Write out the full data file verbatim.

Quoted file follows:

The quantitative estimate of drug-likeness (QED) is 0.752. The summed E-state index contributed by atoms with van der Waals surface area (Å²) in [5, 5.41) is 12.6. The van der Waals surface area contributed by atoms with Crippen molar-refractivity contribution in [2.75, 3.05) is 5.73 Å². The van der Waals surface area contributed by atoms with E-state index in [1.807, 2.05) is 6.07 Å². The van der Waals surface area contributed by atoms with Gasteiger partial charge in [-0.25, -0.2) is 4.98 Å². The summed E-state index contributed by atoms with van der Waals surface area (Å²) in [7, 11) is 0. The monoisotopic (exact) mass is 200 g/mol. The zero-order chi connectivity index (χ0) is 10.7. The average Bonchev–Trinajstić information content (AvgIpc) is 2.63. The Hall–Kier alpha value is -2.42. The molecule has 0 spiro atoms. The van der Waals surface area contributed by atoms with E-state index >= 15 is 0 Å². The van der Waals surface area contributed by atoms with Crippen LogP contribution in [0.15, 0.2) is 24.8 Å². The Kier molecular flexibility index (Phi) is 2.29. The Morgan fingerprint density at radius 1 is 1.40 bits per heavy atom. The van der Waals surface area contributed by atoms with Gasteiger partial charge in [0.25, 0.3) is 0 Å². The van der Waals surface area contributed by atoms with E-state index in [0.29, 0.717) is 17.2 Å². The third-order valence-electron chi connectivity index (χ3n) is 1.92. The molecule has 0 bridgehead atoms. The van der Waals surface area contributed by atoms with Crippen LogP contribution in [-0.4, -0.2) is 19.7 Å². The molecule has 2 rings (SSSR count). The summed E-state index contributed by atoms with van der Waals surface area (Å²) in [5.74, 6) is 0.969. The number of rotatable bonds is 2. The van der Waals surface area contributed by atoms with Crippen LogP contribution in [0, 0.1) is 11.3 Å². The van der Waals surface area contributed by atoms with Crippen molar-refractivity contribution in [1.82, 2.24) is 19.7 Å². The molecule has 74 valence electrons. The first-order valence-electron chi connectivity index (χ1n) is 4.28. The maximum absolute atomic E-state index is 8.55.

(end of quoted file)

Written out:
The quantitative estimate of drug-likeness (QED) is 0.752. The summed E-state index contributed by atoms with van der Waals surface area (Å²) in [5, 5.41) is 12.6. The van der Waals surface area contributed by atoms with Crippen molar-refractivity contribution in [2.75, 3.05) is 5.73 Å². The van der Waals surface area contributed by atoms with E-state index in [1.807, 2.05) is 6.07 Å². The van der Waals surface area contributed by atoms with Gasteiger partial charge in [-0.25, -0.2) is 4.98 Å². The summed E-state index contributed by atoms with van der Waals surface area (Å²) in [7, 11) is 0. The monoisotopic (exact) mass is 200 g/mol. The zero-order chi connectivity index (χ0) is 10.7. The average Bonchev–Trinajstić information content (AvgIpc) is 2.63. The Hall–Kier alpha value is -2.42. The molecule has 0 spiro atoms. The van der Waals surface area contributed by atoms with E-state index >= 15 is 0 Å². The van der Waals surface area contributed by atoms with Crippen LogP contribution in [0.15, 0.2) is 24.8 Å². The Kier molecular flexibility index (Phi) is 2.29. The Morgan fingerprint density at radius 1 is 1.40 bits per heavy atom. The van der Waals surface area contributed by atoms with Gasteiger partial charge in [0.25, 0.3) is 0 Å². The van der Waals surface area contributed by atoms with E-state index in [0.29, 0.717) is 17.2 Å². The third-order valence-electron chi connectivity index (χ3n) is 1.92. The molecule has 0 bridgehead atoms. The van der Waals surface area contributed by atoms with Crippen LogP contribution in [-0.4, -0.2) is 19.7 Å². The molecule has 2 rings (SSSR count). The summed E-state index contributed by atoms with van der Waals surface area (Å²) in [5.74, 6) is 0.969. The number of rotatable bonds is 2. The van der Waals surface area contributed by atoms with Crippen LogP contribution in [0, 0.1) is 11.3 Å². The van der Waals surface area contributed by atoms with Crippen molar-refractivity contribution in [1.82, 2.24) is 19.7 Å². The molecule has 74 valence electrons. The first-order valence-electron chi connectivity index (χ1n) is 4.28. The maximum absolute atomic E-state index is 8.55.